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Few Canadians know they have been signed up — by our federal government — to back an obscure system that insures foreign corporations against the business risks of democracy, politics, and regulation.
The federal government has committed Canadians to this risk in trade and investment agreements, beginning in 1994 with NAFTA’s insurance for U.S. investors. Indeed, since NAFTA, Canada has relinquished more of its economy than any other Western country to a system of foreign investor compensation called investor-state arbitration.
Faced with arbitration claims by U.S. investors under NAFTA, Canada has had to pay about $165 million to U.S. companies. Canadians will have to pay more — likely tens of millions — once the penalty payments ordered in two other recent cases are determined by NAFTA arbitrators.
In the first case, Mobil & Murphy Oil v Canada, Canada was ordered to compensate two U.S. oil companies — one owned by Exxon — after a federal-provincial regulatory board in Newfoundland and Labrador tightened the existing requirements for offshore oil companies to spend on research and development in Canada.
The board’s decisions had been upheld in Canadian courts. But the U.S. companies had the option to go further and request compensation before a NAFTA tribunal, open only to foreign investors
In the second case, Bilcon v Canada, Canada was ordered to compensate a U.S. company whose proposed quarry was denied after an environmental assessment. In that case, the U.S. company was able to avoid Canadian courts entirely by going straight to the NAFTA tribunal.
For many years after NAFTA, under the Liberals, the federal government was more cautious about subjecting Canada to this system of foreign investor compensation. The government limited itself to investment treaties with countries whose companies own very little in Canada.
But the Harper government — especially after winning its majority 2011 — has moved to expand the system by leaps and bounds.
First, the government negotiated and then finalized, over public opposition, the Foreign Investment Promotion and Protection Agreement (FIPA) with China. Next, the government reportedly pushed to include a similar system as part of the proposed Canada-Europe Comprehensive Economic and Trade Agreement (CETA).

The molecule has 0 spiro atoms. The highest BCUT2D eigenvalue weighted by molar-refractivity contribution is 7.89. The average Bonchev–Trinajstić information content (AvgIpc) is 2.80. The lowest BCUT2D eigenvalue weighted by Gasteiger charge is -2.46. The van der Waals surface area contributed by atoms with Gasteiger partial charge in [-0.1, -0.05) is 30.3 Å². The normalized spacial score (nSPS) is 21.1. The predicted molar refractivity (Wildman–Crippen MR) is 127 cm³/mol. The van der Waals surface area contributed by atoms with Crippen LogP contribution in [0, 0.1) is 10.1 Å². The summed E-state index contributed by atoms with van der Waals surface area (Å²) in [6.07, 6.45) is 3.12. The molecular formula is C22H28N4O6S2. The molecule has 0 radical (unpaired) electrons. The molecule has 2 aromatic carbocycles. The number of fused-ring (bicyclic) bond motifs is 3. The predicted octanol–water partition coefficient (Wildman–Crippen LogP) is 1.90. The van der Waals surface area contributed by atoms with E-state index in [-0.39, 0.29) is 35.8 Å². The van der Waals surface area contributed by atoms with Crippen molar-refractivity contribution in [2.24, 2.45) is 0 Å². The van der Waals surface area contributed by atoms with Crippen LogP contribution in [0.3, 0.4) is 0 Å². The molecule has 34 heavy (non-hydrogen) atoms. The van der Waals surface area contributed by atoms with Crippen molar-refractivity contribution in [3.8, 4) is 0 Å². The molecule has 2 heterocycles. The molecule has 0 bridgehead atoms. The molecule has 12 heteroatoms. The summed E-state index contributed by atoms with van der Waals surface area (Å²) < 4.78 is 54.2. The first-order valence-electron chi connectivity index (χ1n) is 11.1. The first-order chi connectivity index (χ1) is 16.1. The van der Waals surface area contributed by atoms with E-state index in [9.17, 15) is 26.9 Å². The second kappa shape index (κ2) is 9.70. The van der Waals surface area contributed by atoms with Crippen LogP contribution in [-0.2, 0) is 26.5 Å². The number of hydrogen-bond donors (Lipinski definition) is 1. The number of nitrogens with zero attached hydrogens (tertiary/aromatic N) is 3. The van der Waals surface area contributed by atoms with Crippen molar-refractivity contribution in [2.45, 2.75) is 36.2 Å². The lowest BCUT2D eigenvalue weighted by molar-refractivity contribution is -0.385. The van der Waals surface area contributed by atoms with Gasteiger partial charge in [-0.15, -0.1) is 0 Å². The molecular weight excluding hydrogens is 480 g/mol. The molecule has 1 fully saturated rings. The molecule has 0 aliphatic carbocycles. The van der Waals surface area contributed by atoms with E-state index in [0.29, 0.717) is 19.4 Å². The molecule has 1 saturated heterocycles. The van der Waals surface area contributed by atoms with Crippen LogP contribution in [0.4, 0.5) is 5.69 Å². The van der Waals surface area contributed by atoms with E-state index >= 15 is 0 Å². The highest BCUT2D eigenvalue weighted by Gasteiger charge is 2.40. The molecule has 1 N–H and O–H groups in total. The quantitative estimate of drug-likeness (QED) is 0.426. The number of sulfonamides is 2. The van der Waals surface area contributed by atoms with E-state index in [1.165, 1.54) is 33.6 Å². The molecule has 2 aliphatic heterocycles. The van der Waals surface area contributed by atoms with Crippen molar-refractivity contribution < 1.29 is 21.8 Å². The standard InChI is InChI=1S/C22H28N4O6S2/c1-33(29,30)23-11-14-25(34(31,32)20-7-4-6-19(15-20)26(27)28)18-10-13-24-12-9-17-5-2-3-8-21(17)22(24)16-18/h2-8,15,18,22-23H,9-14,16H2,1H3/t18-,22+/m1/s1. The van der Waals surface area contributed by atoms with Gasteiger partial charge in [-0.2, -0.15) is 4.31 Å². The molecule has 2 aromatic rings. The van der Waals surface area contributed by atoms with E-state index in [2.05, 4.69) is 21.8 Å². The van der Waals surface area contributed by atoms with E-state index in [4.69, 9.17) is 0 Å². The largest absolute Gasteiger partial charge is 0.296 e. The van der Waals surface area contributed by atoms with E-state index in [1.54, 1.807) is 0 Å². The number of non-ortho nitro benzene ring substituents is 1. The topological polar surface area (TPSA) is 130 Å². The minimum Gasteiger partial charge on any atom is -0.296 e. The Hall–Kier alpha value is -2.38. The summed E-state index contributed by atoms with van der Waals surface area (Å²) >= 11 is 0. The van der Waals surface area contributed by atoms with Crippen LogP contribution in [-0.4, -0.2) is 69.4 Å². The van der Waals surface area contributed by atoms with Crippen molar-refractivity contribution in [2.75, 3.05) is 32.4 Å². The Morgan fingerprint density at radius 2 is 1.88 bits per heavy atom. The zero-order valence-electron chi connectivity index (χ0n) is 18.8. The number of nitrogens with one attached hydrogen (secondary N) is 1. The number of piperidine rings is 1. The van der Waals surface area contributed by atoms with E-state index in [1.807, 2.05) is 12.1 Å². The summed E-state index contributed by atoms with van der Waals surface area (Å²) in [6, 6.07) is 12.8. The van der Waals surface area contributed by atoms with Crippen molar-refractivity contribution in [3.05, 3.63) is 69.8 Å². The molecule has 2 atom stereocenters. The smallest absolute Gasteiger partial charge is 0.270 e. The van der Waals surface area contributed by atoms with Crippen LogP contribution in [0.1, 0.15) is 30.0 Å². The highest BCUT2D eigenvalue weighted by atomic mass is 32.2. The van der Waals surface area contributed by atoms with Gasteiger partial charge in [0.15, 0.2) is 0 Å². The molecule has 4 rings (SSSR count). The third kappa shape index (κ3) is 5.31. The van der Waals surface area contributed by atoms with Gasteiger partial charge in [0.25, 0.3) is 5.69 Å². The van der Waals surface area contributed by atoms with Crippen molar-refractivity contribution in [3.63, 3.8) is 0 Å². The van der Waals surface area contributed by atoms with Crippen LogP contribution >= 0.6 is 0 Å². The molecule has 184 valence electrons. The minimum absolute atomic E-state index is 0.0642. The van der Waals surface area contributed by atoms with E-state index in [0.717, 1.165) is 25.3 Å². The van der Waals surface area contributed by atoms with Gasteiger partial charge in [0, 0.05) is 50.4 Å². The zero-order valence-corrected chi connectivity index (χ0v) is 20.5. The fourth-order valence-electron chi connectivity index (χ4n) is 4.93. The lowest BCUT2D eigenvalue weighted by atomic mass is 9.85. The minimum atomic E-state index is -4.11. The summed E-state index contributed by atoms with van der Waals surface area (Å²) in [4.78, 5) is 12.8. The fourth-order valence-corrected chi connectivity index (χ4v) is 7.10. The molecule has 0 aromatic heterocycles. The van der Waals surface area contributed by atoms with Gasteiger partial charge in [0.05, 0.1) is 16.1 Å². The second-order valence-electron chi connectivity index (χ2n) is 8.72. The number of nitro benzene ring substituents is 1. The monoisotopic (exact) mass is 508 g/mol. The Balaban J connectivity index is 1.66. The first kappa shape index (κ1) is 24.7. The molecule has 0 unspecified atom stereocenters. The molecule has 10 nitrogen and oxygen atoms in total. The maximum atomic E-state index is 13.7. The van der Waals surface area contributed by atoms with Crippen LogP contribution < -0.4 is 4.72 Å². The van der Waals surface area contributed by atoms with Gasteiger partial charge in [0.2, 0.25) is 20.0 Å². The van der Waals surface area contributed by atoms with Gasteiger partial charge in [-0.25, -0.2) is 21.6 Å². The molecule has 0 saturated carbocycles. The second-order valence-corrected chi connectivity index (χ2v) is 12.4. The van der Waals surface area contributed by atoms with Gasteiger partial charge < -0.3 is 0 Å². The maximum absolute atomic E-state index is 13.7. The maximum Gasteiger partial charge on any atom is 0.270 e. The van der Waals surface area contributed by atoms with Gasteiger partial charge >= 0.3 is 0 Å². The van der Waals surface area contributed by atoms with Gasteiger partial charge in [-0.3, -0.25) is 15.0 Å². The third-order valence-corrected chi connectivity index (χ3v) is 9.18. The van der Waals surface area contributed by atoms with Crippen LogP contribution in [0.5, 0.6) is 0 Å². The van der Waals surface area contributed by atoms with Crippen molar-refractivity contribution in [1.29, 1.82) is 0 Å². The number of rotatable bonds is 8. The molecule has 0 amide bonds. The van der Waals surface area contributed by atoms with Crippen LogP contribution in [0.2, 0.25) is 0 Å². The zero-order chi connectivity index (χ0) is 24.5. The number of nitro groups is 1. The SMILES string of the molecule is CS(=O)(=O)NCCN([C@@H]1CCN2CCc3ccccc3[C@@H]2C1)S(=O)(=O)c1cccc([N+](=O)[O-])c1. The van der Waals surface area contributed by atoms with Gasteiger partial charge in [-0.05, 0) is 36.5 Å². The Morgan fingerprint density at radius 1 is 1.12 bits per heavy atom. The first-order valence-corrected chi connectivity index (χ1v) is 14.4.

Perhaps most importantly, the Harper government is anxious to join the U.S.-led Trans-Pacific Partnership (TPP). Based on leaked documents and the U.S. government’s track record, the TPP will also include the special insurance for foreign investors.
With this flurry of new treaties, the Harper government would expand Canada’s exposure to investor-state arbitration from about 50 per cent of our foreign-owned economy under NAFTA to about 85 per cent.
In the FIPA, the government expanded the special insurance from U.S. to Chinese companies. In the CETA and TPP, it would do the same for Western European, Japanese, and Australian companies, especially.
Also under the TPP — through complex interactions between the FIPA, CETA, and NAFTA — the government will have expanded the existing NAFTA rights of U.S. investors in Canada.
In turn, as the government often stresses, Canadian investors receive special protections in these other countries. Yet Canadian investors own fewer assets abroad than the corporations from these other major economies own in Canada. As a result, the financial benefits to Canadians investors are outweighed by the overall cost to Canadians.
Further, Canadian investors have a remarkably poor record when seeking compensation from the U.S. under NAFTA. They have brought 18 claims and never recovered any money. This losing streak is possibly connected to the lack of institutional safeguards of independence in the for-profit arbitration system, which raises questions about the system’s usefulness for foreign investors from smaller trade partners.
Why are so many trade and investment agreements — and the confusing acronyms they create — being rushed through so quickly? I fear it is so voters and taxpayers won’t have time to learn what they stand to lose.
Gus Van Harten is a professor at Osgoode Hall Law School and the author of Sold Down the Yangtze: Canada’s Lopsided Investment Deal with China (Lorimer, 2015).